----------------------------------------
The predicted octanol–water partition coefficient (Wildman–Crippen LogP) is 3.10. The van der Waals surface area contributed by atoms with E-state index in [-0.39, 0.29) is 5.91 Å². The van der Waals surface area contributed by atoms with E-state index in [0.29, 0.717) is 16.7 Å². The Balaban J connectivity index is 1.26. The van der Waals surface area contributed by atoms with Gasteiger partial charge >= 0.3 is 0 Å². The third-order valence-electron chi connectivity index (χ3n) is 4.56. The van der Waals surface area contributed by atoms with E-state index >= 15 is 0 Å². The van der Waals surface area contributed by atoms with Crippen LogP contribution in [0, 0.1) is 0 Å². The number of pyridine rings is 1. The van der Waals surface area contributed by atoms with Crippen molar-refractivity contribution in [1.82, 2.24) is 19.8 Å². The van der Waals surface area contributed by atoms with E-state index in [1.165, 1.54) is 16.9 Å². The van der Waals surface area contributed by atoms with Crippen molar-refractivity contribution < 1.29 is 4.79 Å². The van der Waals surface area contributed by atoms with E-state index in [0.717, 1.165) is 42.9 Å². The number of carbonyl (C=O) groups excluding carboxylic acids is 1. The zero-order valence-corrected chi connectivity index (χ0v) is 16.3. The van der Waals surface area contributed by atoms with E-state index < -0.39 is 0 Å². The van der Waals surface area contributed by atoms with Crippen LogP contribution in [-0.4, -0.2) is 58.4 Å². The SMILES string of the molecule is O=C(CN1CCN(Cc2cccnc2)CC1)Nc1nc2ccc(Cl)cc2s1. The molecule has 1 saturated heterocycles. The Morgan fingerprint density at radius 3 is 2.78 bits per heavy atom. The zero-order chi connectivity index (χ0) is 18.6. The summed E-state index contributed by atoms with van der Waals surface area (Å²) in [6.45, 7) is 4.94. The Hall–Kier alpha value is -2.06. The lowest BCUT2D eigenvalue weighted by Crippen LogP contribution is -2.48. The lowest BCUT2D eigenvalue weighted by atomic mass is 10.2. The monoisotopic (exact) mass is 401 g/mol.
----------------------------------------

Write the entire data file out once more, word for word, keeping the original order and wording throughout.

The predicted octanol–water partition coefficient (Wildman–Crippen LogP) is 3.10. The van der Waals surface area contributed by atoms with E-state index in [-0.39, 0.29) is 5.91 Å². The van der Waals surface area contributed by atoms with E-state index in [0.29, 0.717) is 16.7 Å². The Balaban J connectivity index is 1.26. The van der Waals surface area contributed by atoms with Gasteiger partial charge >= 0.3 is 0 Å². The third-order valence-electron chi connectivity index (χ3n) is 4.56. The van der Waals surface area contributed by atoms with E-state index >= 15 is 0 Å². The van der Waals surface area contributed by atoms with Crippen LogP contribution in [0, 0.1) is 0 Å². The number of pyridine rings is 1. The van der Waals surface area contributed by atoms with Crippen molar-refractivity contribution in [1.82, 2.24) is 19.8 Å². The van der Waals surface area contributed by atoms with E-state index in [1.165, 1.54) is 16.9 Å². The van der Waals surface area contributed by atoms with Crippen molar-refractivity contribution < 1.29 is 4.79 Å². The van der Waals surface area contributed by atoms with E-state index in [0.717, 1.165) is 42.9 Å². The number of carbonyl (C=O) groups excluding carboxylic acids is 1. The zero-order valence-corrected chi connectivity index (χ0v) is 16.3. The van der Waals surface area contributed by atoms with E-state index < -0.39 is 0 Å². The van der Waals surface area contributed by atoms with Crippen LogP contribution in [-0.4, -0.2) is 58.4 Å². The SMILES string of the molecule is O=C(CN1CCN(Cc2cccnc2)CC1)Nc1nc2ccc(Cl)cc2s1. The molecule has 1 saturated heterocycles. The Morgan fingerprint density at radius 3 is 2.78 bits per heavy atom. The zero-order chi connectivity index (χ0) is 18.6. The summed E-state index contributed by atoms with van der Waals surface area (Å²) in [6.45, 7) is 4.94. The Hall–Kier alpha value is -2.06. The lowest BCUT2D eigenvalue weighted by Crippen LogP contribution is -2.48. The lowest BCUT2D eigenvalue weighted by atomic mass is 10.2. The monoisotopic (exact) mass is 401 g/mol.